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NDSU 'State of the Student' blasts funding inequities

The student body president at North Dakota State University took aim Thursday at the funding gap between NDSU and the University of North Dakota during the first-ever "State of the Student" address on the Fargo campus.

The student body president at North Dakota State University took aim Thursday at the funding gap between NDSU and the University of North Dakota during the first-ever "State of the Student" address on the Fargo campus.

President Craig Kilber railed against the higher education funding formula that NDSU officials complain shortchanges the university.

"You can see that those that are falling behind will continue to fall behind until that gap is closed between us and other institutions and our peer institutions," Kilber said.

"When we see it right now, there's a disparity between us and UND."

Kilber was referring to a campus funding comparison prepared by the North Dakota University System that shows NDSU is at 48.6 percent of its peer group's funding level, while UND is at 56.1 percent.

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NDSU officials have used the comparison as ammunition in their push for more funding from the state Legislature.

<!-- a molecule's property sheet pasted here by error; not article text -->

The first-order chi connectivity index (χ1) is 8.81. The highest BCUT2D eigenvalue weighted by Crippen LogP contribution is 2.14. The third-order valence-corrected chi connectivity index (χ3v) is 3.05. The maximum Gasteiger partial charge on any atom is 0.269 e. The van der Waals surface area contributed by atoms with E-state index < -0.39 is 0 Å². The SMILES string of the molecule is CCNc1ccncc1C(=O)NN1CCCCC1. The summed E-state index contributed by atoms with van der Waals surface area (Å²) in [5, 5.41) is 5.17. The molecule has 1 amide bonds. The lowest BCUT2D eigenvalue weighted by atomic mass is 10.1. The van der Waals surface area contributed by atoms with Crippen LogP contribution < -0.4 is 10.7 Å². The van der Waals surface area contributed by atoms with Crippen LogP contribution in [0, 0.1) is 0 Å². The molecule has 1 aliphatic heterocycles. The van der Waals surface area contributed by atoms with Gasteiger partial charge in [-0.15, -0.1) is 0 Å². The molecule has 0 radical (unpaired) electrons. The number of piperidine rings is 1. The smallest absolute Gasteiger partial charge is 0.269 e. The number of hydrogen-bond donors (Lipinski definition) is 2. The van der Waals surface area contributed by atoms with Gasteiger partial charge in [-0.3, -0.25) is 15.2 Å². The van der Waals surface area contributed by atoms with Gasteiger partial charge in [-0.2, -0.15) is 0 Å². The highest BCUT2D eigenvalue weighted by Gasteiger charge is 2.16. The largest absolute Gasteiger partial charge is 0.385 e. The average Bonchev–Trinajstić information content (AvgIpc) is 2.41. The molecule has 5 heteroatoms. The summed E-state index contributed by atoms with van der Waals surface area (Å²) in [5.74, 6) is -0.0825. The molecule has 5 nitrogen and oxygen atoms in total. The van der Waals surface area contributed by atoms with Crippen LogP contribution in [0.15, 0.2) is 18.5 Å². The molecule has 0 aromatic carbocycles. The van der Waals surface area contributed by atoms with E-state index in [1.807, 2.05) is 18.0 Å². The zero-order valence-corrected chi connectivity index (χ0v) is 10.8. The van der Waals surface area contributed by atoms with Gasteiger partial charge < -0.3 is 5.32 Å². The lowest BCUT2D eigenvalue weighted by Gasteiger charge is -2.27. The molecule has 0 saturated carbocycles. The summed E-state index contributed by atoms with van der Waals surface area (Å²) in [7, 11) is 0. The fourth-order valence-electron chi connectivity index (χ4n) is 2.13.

Kilber said UND receives nearly $1,000 more per student in state general fund dollars than NDSU.

"That's a lot of money that could go to a lot of programs that our students could benefit from," he said.

The senior business administration major said NDSU also suffers from a faculty-student ratio of 21-to-1, compared with 15-to-1 at UND, and a staff-student ratio of 16-to-1, compared with 9-to-1 at UND.

Those statistics were similar to ones presented to the Senate Education Committee in January by Charles Harter, an NDSU accounting professor and presiding officer of the NDSU University Senate.

Harter, who attended Thursday's address, praised Kilber and student body vice president Jim Larson for bringing the equity issue to students' attention.

"In a way, it's a form of discrimination against our students relative to UND," he said.

Kilber said Larson came up with the idea of the State of the Student address as a way to inform students of the past year's accomplishments. Those included getting a full-time student lobbyist at the Legislature, he said.

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The address at Festival Concert Hall drew about 80 people, many of whom were honored afterward during the Bison Leadership Awards presentation.

Readers can reach Forum reporter Mike Nowatzki at (701) 241-5528

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